The Transportation Bill Finally Passes

Congress finally approved a Transportation Authorization Bill on Thursday, 3 December 2015. The Bill authorizes $305 Billion dollars over a five year period. The $305 Billion would come mostly from the gasoline tax (which has not been raised since 1993) and partly from other “gimmicks” such as raiding the Federal Reserve’s reserve fund. The Bill also authorizes $10 Billion for Amtrak, and it allows Amtrak to pour the profits from the popular Acela Northeast Corridor route back into infrastructure improvements in the corridor (which are very badly needed). The bill also revives the Export-Import Bank and includes a host of other provisions for urban rail transportation and railroad oil tank car safety standards supported by the American Association of Railroads.

Below is the final passage vote in the House. The vote was 350-65 with the 65 “Nays” coming primarily from Conservative Republicans. Nonetheless, the vote has a respectable PRE of 0.32.

Click image to enlarge

In the Senate the bill passed 83-16 (Sanders (I-DE)) did not vote. Here two Democrats, Warren (D-MA) and Carper (D-DE) voted “Nay” along with 14 mostly Conservative Republicans. Note that the cutting line could be moved slightly to the left and reduce the number of errors from 10 to 7. However, CS DW-NOMINATE is a probabilistic model so that moving the cutting line slightly to the left would result in all the probabilities of the “Yea” voters to become slightly smaller. Optimal Classification would position the cutting line to maximize the correct classification because it is not a probabilistic procedure.

Click image to enlarge

Speaker Boehner Exits Stage Right

Speaker Boehner kept his promise to make the life of his successor a bit easier by brokering a compromise budget bill that extends the Debt Ceiling until March 2017 and lifts the sequester caps to allow an addition $80 billion in spending on Defense and domestic programs. Although the bill is loaded with many “Christmas Tree Decorations” it should ensure that there is no government shutdown or a major fiscal crisis before the 2016 Presidential Election.

Below we use our Weekly Constant Space DW-NOMINATE Scores to show the budget votes in the House and Senate. In both chambers the fit in terms of Aggregate Proportional Reduction in Error (APRE) is reasonably good. Note that the vote splits the Republican Party in each Chamber:

Click image to enlarge

Click image to enlarge

After the passage of the Budget “Christmas Tree” bill the House then elected Paul Ryan as Speaker. In the vote below 235 Yeas are shown when the actual was 236 Yeas. Speaker Boehner voted for Ryan as his replacement but he had too few votes to be scaled so he does not appear in the count. The 187 vote for Nancy Pelosi consist of 184 votes for her and one vote each for Colin Powell, Cooper (D-TN), and
Lewis (D-GA). The Green “R”s are the die-hard members of the House Freedom Caucus who voted for Webster (R-FL).

Click image to enlarge

Finally, some good news. Congress extended the deadline for Positive Train Control until the end of 2018 and President Obama signed the extension. This happened just in time (literally) as the Railroads were going to have to begin to curtail service within a few weeks. Now there will be no impact on the economy and we can all have a very Happy and Merry Holiday Season Everyone!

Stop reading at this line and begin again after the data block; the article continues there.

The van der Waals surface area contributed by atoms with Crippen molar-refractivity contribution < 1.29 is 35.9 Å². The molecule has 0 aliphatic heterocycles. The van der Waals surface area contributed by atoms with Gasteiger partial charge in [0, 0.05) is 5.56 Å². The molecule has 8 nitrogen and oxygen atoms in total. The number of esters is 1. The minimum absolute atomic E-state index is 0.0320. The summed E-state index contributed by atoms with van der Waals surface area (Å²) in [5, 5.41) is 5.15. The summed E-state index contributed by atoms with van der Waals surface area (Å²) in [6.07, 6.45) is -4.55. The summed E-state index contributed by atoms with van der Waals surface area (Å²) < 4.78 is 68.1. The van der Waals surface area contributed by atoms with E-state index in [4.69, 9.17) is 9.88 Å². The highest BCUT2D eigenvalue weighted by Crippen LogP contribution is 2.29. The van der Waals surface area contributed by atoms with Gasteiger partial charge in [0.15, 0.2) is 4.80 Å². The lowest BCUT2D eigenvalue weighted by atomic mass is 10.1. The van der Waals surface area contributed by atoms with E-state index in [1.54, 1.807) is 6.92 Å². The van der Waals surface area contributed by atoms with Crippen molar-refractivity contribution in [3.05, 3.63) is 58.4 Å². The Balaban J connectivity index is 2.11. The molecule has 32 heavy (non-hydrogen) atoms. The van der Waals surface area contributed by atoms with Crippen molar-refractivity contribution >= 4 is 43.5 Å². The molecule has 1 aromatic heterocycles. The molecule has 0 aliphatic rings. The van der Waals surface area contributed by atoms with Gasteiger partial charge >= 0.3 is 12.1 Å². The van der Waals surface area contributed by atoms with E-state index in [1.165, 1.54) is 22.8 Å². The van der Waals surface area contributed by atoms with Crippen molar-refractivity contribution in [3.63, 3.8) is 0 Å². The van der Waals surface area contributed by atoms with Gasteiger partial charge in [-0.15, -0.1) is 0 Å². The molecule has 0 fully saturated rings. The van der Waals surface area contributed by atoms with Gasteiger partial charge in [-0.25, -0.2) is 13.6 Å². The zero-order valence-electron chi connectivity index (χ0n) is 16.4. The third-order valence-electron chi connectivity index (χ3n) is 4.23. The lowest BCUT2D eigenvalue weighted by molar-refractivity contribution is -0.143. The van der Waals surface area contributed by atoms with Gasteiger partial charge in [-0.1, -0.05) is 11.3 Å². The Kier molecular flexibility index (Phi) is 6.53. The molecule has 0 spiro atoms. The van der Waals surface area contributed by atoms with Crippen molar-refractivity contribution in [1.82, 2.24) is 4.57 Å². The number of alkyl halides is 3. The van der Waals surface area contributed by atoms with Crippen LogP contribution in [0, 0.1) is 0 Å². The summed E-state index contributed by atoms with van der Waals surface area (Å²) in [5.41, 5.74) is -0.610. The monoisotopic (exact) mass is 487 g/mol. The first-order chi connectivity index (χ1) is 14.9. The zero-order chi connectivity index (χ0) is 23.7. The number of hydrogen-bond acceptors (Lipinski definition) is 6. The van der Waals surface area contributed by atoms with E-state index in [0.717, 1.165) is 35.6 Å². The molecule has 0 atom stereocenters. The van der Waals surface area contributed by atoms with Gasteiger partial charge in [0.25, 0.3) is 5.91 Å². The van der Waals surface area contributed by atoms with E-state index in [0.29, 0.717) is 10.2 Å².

Defense Authorization, the Sequester, and Guantanamo

This week the Senate passed the Defense Authorization Bill by a vote of 70 – 27. The bill earlier passed the House by a vote of 270 -156. Normally the Military Authorization bill is not a serious bone of contention between the parties and Congress versus the President. This time may be different. The bill contains a number of provisions that in less polarized times would be very popular: a pay raise for military personnel, reforms to the weapons acquisition systems, and better protections for sexual assault victims. But the bill also increases the budget by $38 billion by placing those funds in “overseas contingency funds”. These contingency funds are not counted against the budget caps thereby avoiding the Sequester limits. President Obama has threatened a veto over this because he wants the caps lifted on domestic spending as well. Complicating matters further, President Obama wants to close the Guantanamo Bay Prison. But the Defense Authorization bill has a rider that
prohibits the closing of the Guantanamo Bay Prison and the transfer of the detainees to the United States homeland.

Below we show, using our Weekly Constant Space DW-NOMINATE scores, the vote in the Senate on the Defense Authorization bill:

Click image to enlarge

The two Republicans who voted No are Cruz (R-TX) and Paul (R-TX) both of who are running for President.

Even though 70 votes in the Senate is enough to override a veto not all of the Senate Democrats will vote to override and President Obama’s veto will be sustained.

The votes do not exist in the House to override a veto in any event. Although the bill passed in the House by a vote of 270 – 156 there are not enough Democrats who will vote with the Republicans to override the President.

Click image to enlarge

So, yet again, we have yet another funding “crisis” looming. The temporary Continuing Resolution runs out on December 11. With the turmoil within the Republican Caucus things could get very ugly within weeks.

In addition, the doomsday clock continues to tick down: PTC Countdown Clock.

Funding the Government Through December 11 (and updates on previous posts)

Below we show, using our Weekly Constant Space DW-NOMINATE scores, the votes on the Continuing Resolution to continue funding for the Federal Government through December 11. Sizable blocs in the House and Senate Republican Parties voted against the Continuing Resolution even though it only runs to December 11. In the House, 91 Republicans voted for the CR whereas 151 voted against:

Click image to enlarge

In the Senate the Republicans split 32 for the CR with 20 against it (Rubio and Graham did not vote):

Click image to enlarge